Then Alvarez returned to baseball after three years away. He signed a minor-league contract with the Chicago White Sox in June 2014. He worked his way through the minors between that franchise and the Marlins system.

Alvarez was a Kannapolis Intimidator, a New Orleans Baby Cake and a Jacksonville Jumbo Shrimp.

Now, he’s a big leaguer.

“It definitely was a chance, picking up a kid who hasn’t played in three years who is starting at the age of 24,” Alvarez said in 2014. “It’s not your typical story, but I play like a 17-year-old kid. I’m running around everywhere. I’m diving around everywhere. I’m full of life. I definitely see my progression moving at a rapid pace.”

MORE: What Olympic baseball, softball return looks like in 2021

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Katie Ledecky balances glass of chocolate milk on her head while swimming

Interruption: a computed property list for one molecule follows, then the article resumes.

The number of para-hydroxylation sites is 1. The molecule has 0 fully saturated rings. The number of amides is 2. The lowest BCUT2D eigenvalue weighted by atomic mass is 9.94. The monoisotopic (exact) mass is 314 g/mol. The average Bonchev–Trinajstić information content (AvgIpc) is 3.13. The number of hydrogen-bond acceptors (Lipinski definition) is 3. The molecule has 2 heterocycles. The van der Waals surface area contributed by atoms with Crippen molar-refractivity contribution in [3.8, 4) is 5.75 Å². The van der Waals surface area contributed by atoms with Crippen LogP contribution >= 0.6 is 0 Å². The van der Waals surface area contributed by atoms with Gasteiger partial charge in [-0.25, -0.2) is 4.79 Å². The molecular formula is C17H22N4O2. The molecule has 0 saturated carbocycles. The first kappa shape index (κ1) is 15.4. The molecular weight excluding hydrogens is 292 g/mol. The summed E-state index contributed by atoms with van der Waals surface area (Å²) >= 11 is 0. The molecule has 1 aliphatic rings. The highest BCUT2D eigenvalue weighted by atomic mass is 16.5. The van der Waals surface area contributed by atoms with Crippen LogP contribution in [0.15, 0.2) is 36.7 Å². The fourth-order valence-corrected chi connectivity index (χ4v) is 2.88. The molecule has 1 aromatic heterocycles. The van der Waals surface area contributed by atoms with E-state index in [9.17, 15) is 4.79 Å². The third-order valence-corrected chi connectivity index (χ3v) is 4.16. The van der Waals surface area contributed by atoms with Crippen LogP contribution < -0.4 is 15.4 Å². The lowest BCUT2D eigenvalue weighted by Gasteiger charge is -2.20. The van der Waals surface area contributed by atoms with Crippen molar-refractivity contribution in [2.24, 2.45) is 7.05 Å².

Katie Ledecky
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Katie Ledecky will always remember Aug. 3 as the date she won her first Olympic gold medal, at age 15 in 2012.

Now, she can also associate it with the time she created another kind of buzz on social media.

The five-time Olympic champion posted video of her swimming the length of a pool while balancing a glass of chocolate milk on her head. Barely any, if any, milk spilled into the pool.

Ledecky swam as part of a new got milk? ad campaign.

“Hoooowww nervous were you when you did this?!” fellow Olympic champion and training partner Simone Manuel asked Ledecky on Instagram.

“I have never braced my core so hard,” Ledecky wrote. “It’s a great drill!”

“Try doing it breaststroke,” British Olympic 100m breaststroke champion and world-record holder Adam Peaty wrote.

“Is it wrong of me to think this is even more impressive than a few of your WR’s?!!!” wrote 1992 Olympic champion Summer Sanders.

MORE: The meet where Kathleen Ledecky became Katie Ledecky